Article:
Thursday, March 12, 2015

Phenology: Sydney, Wasps, and Peepers

Today's weather is delightful. After a month of ice and snow, we're finally walking around, comfortably, on dry, solid ground, in sweaters and windbreakers rather than heavy coats. Temperatures in the fifties and sixties (Fahrenheit) have finally made it across the Virginia-Tennessee border.

Gnats and the despised Brown Marmorated Stinkbugs are hatching. So are the paper wasps who do so much good at the Cat Sanctuary. I've seen two of Polistes fuscatus so far, one at home and one at the Dog Sanctuary. This is especially good news because I've not yet seen any of Polistes dominulus, the invasive species that can displace and out-compete the paper wasps who belong here.


(Image credit: Mrmac at Morguefile,  http://cdn.morguefile.com/imageData/public/files/m/mrmac04/preview/fldr_2008_11_28/file0001137602340.jpg )

P. fuscatus are about an inch long; dark-colored, as the name suggests, though if you look closely you may see red or yellow as well as dark brown on the body, with black transparent wings. Mature males and females don't even have stingers, although the females can scratch and nip. Wasps of this species who fly toward humans are sometimes hunting for the gnats or mosquitoes we attract, sometimes just checking us out. They have very keen senses of sight and smell and use these to recognize humans as threatening or non-threatening. Once you convince the "queen" of a paper wasp family that you're harmless, you can enjoy protection from nuisance insects with very little risk of being stung. The slightly smaller "worker" wasps, who do have stingers, hatch later and usually take their cue from the queen. I think of these little animals as a sort of non-cuddly pets.

Of course, at this time of year, paper wasps and hornets are not our only natural protection from gnats, flies, and mosquitoes. Songbirds are passing through. This morning Gate City's green space was full of sparrows, wrens, warblers, and finches, as well as blue jays, crows, and cardinals. All of them are hungry, and most will eat insects. But in summer, when most of the songbirds have gone further north and the others are replacing their wing feathers, paper wasps will be our primary defense against nuisance insects.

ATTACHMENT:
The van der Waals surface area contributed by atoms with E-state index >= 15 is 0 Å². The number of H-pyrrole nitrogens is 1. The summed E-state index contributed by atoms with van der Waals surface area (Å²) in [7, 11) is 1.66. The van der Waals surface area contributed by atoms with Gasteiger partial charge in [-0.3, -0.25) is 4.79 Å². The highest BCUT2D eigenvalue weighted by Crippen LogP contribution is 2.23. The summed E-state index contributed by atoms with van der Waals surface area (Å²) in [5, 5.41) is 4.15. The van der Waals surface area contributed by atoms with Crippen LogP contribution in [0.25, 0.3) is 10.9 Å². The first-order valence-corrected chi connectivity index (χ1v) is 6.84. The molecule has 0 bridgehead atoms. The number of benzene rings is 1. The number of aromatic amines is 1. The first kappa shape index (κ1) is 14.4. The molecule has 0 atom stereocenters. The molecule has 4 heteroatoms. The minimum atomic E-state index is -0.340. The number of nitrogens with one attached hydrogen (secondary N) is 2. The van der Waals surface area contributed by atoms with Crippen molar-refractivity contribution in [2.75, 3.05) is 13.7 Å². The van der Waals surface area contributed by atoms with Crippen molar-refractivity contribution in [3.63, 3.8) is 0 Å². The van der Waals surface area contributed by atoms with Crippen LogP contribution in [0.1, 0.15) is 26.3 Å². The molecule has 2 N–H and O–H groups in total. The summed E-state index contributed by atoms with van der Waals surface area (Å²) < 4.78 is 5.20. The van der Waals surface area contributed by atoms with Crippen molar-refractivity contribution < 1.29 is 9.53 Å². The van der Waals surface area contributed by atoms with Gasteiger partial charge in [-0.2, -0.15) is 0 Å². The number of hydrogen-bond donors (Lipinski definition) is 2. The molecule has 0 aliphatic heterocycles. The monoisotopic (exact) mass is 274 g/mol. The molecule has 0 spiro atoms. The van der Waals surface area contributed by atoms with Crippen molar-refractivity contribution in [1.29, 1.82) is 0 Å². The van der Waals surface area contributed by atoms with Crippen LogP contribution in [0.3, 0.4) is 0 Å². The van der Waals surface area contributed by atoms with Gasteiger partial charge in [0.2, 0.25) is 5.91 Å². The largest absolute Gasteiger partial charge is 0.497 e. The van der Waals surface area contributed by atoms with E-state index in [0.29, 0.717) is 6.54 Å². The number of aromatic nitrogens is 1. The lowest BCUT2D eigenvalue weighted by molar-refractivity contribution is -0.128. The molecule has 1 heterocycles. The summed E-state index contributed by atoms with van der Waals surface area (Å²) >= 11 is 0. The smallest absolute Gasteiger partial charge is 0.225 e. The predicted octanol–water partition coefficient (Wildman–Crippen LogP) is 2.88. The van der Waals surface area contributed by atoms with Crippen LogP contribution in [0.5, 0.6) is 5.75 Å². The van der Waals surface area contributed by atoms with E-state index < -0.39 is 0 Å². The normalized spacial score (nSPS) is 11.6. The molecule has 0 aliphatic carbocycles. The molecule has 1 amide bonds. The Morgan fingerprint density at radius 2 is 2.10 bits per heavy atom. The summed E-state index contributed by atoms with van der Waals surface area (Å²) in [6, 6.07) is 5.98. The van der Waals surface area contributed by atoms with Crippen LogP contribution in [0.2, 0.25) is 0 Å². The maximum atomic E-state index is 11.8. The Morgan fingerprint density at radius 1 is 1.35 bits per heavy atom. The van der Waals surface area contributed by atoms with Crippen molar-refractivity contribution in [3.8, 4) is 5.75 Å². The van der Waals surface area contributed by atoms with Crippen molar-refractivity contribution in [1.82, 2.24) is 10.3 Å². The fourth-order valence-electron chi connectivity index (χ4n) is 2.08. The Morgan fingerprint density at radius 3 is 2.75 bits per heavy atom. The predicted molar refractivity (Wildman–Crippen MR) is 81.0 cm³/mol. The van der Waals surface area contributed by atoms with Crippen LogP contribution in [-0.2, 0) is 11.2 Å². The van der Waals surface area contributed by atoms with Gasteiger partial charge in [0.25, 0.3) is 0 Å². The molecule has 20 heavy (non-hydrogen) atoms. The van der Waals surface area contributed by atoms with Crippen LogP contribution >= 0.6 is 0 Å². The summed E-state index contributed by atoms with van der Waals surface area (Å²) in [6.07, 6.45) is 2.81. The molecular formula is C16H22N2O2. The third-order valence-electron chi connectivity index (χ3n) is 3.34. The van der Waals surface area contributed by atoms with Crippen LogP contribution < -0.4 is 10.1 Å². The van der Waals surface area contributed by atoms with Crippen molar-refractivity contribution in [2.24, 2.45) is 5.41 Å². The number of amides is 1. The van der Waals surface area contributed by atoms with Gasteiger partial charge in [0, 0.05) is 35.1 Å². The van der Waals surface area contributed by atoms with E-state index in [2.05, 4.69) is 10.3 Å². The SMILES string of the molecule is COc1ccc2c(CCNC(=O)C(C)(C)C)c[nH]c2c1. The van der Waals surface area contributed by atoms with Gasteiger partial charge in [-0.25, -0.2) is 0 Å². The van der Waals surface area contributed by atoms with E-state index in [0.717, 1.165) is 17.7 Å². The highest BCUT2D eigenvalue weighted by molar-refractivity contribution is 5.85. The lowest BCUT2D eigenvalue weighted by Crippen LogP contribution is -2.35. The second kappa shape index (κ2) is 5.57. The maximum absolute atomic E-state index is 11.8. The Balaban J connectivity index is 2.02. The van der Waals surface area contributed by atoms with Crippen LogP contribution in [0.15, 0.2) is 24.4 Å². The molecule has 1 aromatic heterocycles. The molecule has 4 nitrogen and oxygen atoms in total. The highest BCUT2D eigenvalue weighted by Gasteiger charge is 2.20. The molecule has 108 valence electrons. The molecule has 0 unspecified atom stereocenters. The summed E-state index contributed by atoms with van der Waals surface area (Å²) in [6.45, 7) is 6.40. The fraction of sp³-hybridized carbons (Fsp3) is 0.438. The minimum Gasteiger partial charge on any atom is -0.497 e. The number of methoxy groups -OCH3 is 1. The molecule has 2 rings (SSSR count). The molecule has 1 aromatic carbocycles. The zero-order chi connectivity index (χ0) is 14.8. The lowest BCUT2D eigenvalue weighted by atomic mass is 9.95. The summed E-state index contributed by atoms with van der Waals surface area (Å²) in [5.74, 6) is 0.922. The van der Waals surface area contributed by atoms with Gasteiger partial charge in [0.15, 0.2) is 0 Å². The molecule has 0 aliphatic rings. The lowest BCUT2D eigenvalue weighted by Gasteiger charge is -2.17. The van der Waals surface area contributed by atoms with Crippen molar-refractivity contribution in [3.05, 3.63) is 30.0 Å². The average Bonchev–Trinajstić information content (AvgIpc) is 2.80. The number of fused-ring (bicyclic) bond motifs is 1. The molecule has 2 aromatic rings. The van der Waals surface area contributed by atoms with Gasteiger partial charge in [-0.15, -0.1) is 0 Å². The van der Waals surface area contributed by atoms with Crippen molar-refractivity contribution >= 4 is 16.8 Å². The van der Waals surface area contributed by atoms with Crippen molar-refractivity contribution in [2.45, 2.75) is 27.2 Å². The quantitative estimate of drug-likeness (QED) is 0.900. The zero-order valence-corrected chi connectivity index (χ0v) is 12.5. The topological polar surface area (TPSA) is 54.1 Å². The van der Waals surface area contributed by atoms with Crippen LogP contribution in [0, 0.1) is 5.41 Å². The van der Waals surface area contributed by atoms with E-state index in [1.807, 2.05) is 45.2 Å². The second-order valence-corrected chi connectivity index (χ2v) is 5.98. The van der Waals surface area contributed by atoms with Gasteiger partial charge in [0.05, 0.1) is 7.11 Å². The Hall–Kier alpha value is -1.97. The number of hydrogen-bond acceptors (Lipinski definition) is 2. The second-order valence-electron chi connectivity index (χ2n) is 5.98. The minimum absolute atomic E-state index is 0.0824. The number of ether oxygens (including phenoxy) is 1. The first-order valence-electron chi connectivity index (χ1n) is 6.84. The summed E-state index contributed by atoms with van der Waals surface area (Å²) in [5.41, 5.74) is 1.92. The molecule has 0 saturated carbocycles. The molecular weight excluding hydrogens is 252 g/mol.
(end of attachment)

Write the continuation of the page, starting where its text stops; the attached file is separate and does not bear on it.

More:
They will have support, competition, and occasionally danger, from another insect-eating species, the little frogs called spring peepers. (Image credit: SoundMan73 at Morguefile.)


We always hear spring peepers' chorus ("cree-ee-eek") from a distance; they stop calling and hide when we come near.

Parts of Grogan Park are still under water. The Little Moccasin Creek, which flows through the park, is still muddy and close to the tops of its banks. Spring peepers don't mind this extra water and seem to be advertising--"Creek! Creek!"--at the tops of their little lungs.

I had promised Sydney, the Australian shepherd dog, that I'd walk with her in the park when the snow and ice went away. Yesterday, when a light rain kept the ground very wet, she seemed to be expressing disappointment that I hadn't done that; she barked, and when I asked her what she was barking about she tried to herd me toward the door. So this morning we walked in the park. Sydney behaved very well--no barking, no pulling on the leash, no effort to intimidate a smaller dog we saw from a distance. I had taken the camera phone, with some vague idea of making this post a series of pictures and calling it "Dog's View of Grogan Park," but the phone's battery was too low.

After the walk Sydney was definitely ready for breakfast, but before she settled down to eat breakfast she grinned at me and wagged her tail. She liked the walk. She likes this March Thaw weather.

Don't we all.